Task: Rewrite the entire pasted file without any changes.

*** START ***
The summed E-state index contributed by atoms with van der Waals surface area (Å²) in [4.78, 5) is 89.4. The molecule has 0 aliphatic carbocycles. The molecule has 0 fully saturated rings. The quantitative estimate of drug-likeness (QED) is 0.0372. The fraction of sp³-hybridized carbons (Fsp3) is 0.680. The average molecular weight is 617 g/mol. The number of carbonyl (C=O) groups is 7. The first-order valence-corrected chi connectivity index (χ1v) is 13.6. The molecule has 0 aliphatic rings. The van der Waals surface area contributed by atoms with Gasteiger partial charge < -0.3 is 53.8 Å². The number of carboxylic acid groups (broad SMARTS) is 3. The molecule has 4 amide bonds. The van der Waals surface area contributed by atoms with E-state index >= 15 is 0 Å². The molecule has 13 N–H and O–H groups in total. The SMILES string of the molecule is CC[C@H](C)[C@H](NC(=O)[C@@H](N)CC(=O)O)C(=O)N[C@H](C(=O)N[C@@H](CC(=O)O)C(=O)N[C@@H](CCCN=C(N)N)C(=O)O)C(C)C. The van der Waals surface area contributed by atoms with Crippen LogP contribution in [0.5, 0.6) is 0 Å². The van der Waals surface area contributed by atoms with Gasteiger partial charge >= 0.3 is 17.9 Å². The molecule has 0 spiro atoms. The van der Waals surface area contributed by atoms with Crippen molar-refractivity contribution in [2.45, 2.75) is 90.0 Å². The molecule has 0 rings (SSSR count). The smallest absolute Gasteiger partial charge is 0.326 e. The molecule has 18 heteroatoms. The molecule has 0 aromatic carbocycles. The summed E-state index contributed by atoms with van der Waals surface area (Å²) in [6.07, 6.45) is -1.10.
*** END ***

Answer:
The summed E-state index contributed by atoms with van der Waals surface area (Å²) in [4.78, 5) is 89.4. The molecule has 0 aliphatic carbocycles. The molecule has 0 fully saturated rings. The quantitative estimate of drug-likeness (QED) is 0.0372. The fraction of sp³-hybridized carbons (Fsp3) is 0.680. The average molecular weight is 617 g/mol. The number of carbonyl (C=O) groups is 7. The first-order valence-corrected chi connectivity index (χ1v) is 13.6. The molecule has 0 aliphatic rings. The van der Waals surface area contributed by atoms with Gasteiger partial charge < -0.3 is 53.8 Å². The number of carboxylic acid groups (broad SMARTS) is 3. The molecule has 4 amide bonds. The van der Waals surface area contributed by atoms with E-state index >= 15 is 0 Å². The molecule has 13 N–H and O–H groups in total. The SMILES string of the molecule is CC[C@H](C)[C@H](NC(=O)[C@@H](N)CC(=O)O)C(=O)N[C@H](C(=O)N[C@@H](CC(=O)O)C(=O)N[C@@H](CCCN=C(N)N)C(=O)O)C(C)C. The van der Waals surface area contributed by atoms with Crippen LogP contribution in [0.5, 0.6) is 0 Å². The van der Waals surface area contributed by atoms with Gasteiger partial charge >= 0.3 is 17.9 Å². The molecule has 0 spiro atoms. The van der Waals surface area contributed by atoms with Crippen molar-refractivity contribution in [2.45, 2.75) is 90.0 Å². The molecule has 0 rings (SSSR count). The smallest absolute Gasteiger partial charge is 0.326 e. The molecule has 18 heteroatoms. The molecule has 0 aromatic carbocycles. The summed E-state index contributed by atoms with van der Waals surface area (Å²) in [6.07, 6.45) is -1.10.